Our Global Unschool Adventure

One family's quest to learn together

Delightfully Deschooling

“In a practical context, it (Deschooling) refers to the mental process a person goes through after being removed from a formal schooling environment, when the “school mindset” is eroded over time. Deschooling may refer to the time period it takes for children removed from school to adjust to learning in an unstructured environment.

Families who have taken their children out of school to homeschool often find their children (and often the parents too) need a period of adjustment – learning to live without the reinforcement of grading and regimented learning. It is typically used to describe children who have been removed from school for the purpose of self-directed homeschooling, but technically applies any person leaving school, either by dropping out or graduating.” wikipedia.org

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Our children have been Homeschooled since January. It was always our intention that eventually our children would be Unschooled; that they would move away from the government set curriculums and benchmarks of school, toward self-directed learning. 9 months in from when we began our journey, here is an update of how our family’s plans are unfolding.

In the beginning, I will admit, it was difficult for me to “let go” and stop being a teacher. The only experience that I have had as an educator has been in a classroom with 30 same aged students and I think that this left me ill-equipped for home educating my own children. For a start, my own kids knew that they could say ‘No’. They knew that they could whine and complain their way out of boring schoolwork with their Mum. Whereas children at school are so institutionalised that they are considered a behavioural problem if they even consider refusing to do their school work. In reality, I needed Deschooling as much as the kids.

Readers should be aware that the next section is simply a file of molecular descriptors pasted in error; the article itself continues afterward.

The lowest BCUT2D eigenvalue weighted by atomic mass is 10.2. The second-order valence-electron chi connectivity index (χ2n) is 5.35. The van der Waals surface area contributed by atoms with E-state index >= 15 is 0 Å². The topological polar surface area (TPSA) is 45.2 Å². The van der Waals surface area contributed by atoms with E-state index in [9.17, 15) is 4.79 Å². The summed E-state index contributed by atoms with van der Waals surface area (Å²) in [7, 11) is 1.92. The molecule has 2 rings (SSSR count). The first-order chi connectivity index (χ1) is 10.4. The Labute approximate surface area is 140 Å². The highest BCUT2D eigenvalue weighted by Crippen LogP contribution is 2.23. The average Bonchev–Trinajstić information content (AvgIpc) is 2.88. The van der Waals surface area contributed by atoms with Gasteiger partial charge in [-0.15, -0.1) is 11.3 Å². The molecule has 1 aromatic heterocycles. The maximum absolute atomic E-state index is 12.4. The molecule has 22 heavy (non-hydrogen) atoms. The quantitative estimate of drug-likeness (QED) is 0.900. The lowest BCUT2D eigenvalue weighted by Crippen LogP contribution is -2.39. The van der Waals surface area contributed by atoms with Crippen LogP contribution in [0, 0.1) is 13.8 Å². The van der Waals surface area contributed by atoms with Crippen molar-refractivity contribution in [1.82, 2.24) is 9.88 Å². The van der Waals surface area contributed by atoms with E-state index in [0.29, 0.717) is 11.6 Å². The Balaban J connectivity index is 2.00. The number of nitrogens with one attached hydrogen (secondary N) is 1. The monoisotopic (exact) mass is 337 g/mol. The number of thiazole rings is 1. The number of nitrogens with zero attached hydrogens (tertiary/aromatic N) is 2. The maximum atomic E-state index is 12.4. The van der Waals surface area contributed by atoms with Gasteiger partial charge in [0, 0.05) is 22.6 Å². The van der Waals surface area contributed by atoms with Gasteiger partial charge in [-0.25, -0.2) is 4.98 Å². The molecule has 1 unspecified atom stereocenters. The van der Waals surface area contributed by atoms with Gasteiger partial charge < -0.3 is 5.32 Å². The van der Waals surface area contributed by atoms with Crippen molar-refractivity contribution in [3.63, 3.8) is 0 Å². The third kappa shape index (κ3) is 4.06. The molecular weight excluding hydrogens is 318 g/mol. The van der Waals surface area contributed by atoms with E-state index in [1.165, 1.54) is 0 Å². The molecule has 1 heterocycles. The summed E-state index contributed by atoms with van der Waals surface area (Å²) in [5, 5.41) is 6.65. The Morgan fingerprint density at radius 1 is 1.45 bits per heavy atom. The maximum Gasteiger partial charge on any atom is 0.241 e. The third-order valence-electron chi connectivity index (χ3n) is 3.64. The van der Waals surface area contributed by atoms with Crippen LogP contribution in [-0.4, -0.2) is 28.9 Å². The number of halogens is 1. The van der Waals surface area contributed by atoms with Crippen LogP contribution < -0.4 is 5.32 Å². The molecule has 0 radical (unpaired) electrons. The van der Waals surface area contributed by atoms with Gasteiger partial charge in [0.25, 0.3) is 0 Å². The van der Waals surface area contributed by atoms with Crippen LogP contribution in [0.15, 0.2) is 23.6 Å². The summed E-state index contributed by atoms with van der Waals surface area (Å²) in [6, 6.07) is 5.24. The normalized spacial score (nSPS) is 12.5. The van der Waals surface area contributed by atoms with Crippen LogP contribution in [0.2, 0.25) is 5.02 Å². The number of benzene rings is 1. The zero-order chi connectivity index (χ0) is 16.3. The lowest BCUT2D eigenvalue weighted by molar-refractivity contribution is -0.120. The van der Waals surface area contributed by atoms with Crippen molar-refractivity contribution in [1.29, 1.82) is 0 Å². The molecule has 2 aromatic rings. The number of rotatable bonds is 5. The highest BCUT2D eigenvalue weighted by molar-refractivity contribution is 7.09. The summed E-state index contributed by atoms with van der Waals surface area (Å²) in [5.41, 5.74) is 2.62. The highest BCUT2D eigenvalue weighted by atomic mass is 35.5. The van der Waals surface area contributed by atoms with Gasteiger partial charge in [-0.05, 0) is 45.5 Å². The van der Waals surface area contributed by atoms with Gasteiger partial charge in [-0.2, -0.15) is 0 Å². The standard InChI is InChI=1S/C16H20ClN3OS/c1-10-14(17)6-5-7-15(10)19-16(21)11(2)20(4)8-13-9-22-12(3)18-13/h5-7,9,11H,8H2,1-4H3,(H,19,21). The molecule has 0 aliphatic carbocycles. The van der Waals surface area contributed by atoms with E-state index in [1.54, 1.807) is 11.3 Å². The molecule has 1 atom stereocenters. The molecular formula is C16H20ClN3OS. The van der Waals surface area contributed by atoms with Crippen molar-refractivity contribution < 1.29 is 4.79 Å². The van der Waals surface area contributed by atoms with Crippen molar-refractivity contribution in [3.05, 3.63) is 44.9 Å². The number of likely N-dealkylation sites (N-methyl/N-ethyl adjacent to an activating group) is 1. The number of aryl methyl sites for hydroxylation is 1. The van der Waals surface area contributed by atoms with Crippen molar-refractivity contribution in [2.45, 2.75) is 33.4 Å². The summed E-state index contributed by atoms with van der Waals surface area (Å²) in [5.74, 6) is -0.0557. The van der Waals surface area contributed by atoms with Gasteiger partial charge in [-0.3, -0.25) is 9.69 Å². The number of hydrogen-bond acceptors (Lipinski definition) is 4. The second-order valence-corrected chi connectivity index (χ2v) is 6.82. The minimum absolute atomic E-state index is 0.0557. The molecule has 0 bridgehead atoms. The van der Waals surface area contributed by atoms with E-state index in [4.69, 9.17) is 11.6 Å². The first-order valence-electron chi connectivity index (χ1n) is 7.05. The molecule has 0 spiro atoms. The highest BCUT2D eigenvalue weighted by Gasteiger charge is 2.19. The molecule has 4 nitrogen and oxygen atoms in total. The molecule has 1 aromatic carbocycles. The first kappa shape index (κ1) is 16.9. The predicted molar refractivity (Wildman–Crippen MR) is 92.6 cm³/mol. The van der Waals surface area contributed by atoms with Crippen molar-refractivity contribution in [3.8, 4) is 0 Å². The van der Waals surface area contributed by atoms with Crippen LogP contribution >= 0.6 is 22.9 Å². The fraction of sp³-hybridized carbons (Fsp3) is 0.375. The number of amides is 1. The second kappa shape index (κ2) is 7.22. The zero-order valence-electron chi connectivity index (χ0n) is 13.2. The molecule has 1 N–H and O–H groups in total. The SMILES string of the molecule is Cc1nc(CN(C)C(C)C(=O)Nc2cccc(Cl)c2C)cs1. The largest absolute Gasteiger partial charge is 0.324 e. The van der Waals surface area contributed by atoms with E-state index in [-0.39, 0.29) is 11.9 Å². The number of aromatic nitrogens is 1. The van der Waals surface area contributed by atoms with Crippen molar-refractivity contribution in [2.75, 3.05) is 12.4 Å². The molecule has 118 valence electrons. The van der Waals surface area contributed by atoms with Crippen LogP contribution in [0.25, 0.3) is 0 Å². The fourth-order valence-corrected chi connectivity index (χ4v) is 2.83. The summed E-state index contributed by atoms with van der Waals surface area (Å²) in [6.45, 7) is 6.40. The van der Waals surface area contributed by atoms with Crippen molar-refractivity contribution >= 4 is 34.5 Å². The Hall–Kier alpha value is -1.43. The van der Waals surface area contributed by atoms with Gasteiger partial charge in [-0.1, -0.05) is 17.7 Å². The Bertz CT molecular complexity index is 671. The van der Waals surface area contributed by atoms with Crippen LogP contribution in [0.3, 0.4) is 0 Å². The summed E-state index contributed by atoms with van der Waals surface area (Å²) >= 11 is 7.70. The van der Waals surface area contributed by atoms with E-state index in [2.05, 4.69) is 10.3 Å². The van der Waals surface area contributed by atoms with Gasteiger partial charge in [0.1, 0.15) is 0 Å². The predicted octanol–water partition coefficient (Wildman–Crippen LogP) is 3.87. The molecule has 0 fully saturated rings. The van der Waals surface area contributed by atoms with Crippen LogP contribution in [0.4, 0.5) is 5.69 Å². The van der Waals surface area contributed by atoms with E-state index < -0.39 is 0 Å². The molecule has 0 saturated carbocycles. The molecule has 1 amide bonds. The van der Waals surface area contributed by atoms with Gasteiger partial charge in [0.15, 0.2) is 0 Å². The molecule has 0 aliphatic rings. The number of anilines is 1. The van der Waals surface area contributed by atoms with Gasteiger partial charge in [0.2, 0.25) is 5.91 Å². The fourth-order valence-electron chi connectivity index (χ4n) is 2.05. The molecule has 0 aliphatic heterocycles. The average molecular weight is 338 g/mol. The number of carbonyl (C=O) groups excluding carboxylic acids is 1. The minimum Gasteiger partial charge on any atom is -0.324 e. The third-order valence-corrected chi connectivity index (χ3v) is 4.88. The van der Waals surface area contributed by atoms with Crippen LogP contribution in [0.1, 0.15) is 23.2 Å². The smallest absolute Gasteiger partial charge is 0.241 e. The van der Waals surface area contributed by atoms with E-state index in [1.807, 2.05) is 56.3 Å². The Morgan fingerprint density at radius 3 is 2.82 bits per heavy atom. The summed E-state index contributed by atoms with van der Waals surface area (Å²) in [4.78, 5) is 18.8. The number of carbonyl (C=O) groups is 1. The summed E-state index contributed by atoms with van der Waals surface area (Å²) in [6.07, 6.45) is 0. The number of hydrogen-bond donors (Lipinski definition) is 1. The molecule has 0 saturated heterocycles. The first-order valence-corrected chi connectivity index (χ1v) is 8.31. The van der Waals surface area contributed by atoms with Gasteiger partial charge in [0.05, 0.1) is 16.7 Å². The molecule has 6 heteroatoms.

When we were still living in Adelaide, (waiting for our house to sell) the children and I fell into an easy routine of rising, breakfast and a couple of hours doing Maths and English. Our week also included regular exercise, trips to the library, and local excursions. Simon was still working the 9-5, and the kids and I just kind of found a way of filling our days. In those early days, I was very much still directing most of the children’s learning and on the odd occasion Oscar had a melt-down. I discovered that the best thing for him was to try and include outdoor activities in our routine, or just back off and let him play with Lego all day if that’s what he wanted to do.

After 6 months, when our house finally sold, we hit the road and traveled to the Bega Valley in NSW, Australia. We came to house-sit in an environment so completely different from our suburban lifestyle, that it would have been impossible for some change not to occur in us all. After a few days settling in, the kids and I slipped back into our old routine of ‘school work’ in the morning, only this time using activity books instead of an Internet program, because our connection is so bad here. With Dad now on hand to help out as well, each morning our family filled a couple of hours with some bookwork before going on a walk together.